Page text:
According to the report, five countries in North Africa have made huge strides in decreasing child mortality rates. In Algeria, Egypt, Libya, Morocco and Tunisia the figures came down by at least 45 percent between 1990 and 2006. These relatively wealthy countries are on target to meet Millennium Development Goal (MDG) Number Four: to reduce by two thirds the child mortality rate among children under five.

But sub-Saharan Africa is unlikely to achieve any of the health-related MDGs by 2015; the continent lags behind on progress towards eradicating extreme poverty and hunger, improving maternal health, and halting and reversing the spread of HIV. One in every six children in sub-Saharan Africa will still die before his or her fifth birthday. The region is described by UNICEF as the most difficult place in the world for a child to survive.

In South Africa, 250,000 children under 15 are HIV-positive – a huge proportion of the estimated 400,000 children under 15 who have been infected with HIV in Africa. Despite the expanded provision of anti-retroviral drugs, 64,000 more children contract the virus in South Africa each year. Across the southern African region, under-five deaths have risen by 17 percent between 1990 and 2006; these deaths are mostly attributed to HIV/AIDS.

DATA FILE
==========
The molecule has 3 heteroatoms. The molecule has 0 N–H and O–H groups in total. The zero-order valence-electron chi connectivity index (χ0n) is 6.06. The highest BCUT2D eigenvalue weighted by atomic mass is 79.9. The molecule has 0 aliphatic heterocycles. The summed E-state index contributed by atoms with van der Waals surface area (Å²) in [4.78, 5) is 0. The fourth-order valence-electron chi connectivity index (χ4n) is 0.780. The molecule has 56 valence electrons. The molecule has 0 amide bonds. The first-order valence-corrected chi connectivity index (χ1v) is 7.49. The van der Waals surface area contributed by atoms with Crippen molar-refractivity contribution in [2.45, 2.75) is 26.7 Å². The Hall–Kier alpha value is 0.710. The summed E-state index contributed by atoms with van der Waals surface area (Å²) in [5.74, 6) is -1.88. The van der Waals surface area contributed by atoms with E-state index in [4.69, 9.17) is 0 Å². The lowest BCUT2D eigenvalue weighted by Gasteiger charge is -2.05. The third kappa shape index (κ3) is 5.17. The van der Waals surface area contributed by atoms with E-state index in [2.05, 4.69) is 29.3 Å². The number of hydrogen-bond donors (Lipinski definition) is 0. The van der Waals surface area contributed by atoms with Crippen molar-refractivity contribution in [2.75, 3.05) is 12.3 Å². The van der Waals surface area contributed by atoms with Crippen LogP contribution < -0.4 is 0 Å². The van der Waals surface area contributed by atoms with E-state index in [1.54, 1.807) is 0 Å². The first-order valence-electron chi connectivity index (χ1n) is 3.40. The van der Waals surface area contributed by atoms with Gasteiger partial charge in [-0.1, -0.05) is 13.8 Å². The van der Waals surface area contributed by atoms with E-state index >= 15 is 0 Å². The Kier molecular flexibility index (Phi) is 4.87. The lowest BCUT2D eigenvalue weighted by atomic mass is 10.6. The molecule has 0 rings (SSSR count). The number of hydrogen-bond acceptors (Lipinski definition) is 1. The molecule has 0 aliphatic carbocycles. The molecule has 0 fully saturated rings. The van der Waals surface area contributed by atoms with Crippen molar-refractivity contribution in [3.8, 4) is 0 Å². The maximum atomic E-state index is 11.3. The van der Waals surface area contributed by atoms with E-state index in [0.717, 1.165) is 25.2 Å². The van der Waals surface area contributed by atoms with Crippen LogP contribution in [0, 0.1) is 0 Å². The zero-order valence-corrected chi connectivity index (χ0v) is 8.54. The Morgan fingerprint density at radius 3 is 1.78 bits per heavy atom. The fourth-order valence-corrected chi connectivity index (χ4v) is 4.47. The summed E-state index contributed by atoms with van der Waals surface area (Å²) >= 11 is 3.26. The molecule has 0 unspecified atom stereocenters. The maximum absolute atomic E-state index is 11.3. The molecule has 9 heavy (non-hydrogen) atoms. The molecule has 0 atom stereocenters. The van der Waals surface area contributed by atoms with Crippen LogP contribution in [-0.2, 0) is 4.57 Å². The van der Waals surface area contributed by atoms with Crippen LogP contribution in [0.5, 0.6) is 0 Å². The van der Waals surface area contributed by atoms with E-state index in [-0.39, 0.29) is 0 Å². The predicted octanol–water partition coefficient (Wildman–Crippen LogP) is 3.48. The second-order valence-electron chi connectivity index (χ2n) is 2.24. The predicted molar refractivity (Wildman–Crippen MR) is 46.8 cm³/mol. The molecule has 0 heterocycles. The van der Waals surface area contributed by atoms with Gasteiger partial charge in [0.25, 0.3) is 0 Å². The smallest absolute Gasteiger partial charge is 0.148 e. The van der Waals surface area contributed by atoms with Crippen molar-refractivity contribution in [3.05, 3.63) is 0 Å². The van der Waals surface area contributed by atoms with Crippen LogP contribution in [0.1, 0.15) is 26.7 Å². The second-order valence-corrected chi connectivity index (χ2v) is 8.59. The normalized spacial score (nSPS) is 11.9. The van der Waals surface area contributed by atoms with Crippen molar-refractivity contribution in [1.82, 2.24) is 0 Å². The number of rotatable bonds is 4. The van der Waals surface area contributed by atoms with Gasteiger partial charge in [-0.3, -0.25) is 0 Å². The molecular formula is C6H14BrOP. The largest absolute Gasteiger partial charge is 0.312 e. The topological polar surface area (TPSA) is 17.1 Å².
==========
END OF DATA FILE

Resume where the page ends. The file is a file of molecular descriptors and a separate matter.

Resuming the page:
In West and Central Africa, there were more people without access to clean drinking water in 2004 than in 1990. Unsafe drinking water can cause diarrhoea, dysentery and other water-borne diseases. Women and children who have to go out to find water for household needs are at particular risk of becoming victims of marauding gangs when they fetch water; cases of abduction and rape of women and children who fetch water are well-documented in the Sudan, for example.

The UNICEF report calls for intervention packages which include vaccines for children, pre- and post-natal care for pregnant women, exclusive breastfeeding for at least six months and the establishment of more – and more accessible – health care centres.

Rethinking the supply and management of water systems is also crucial. In Ghana, a water reform programme introduced in the 1990s has met with huge success. Responsibility for water supplies was transferred to local governments and rural communities and by 2004 access to clean water sources had increased to 75 percent from a low 55 percent.

Richard Lee, the South Africa-based media officer for the Sub-Saharan Services Unit of UNICEF told IPS that dedicated intervention on both national and international levels is required. "If the mortality figures are to be brought down… health care has to be provided from the womb to birth through childhood to adolescence. And this will require large amounts of funding. Governments have to focus their attention on using their resources more effectively, but it is true that most African countries do not have the means to implement different initiatives. Donor funding will be needed to scale up interventions."

However, in Kangemi, Kenya, the small grave of Alice Were is silent testimony to the fact that for millions of African children, these interventions are already too late.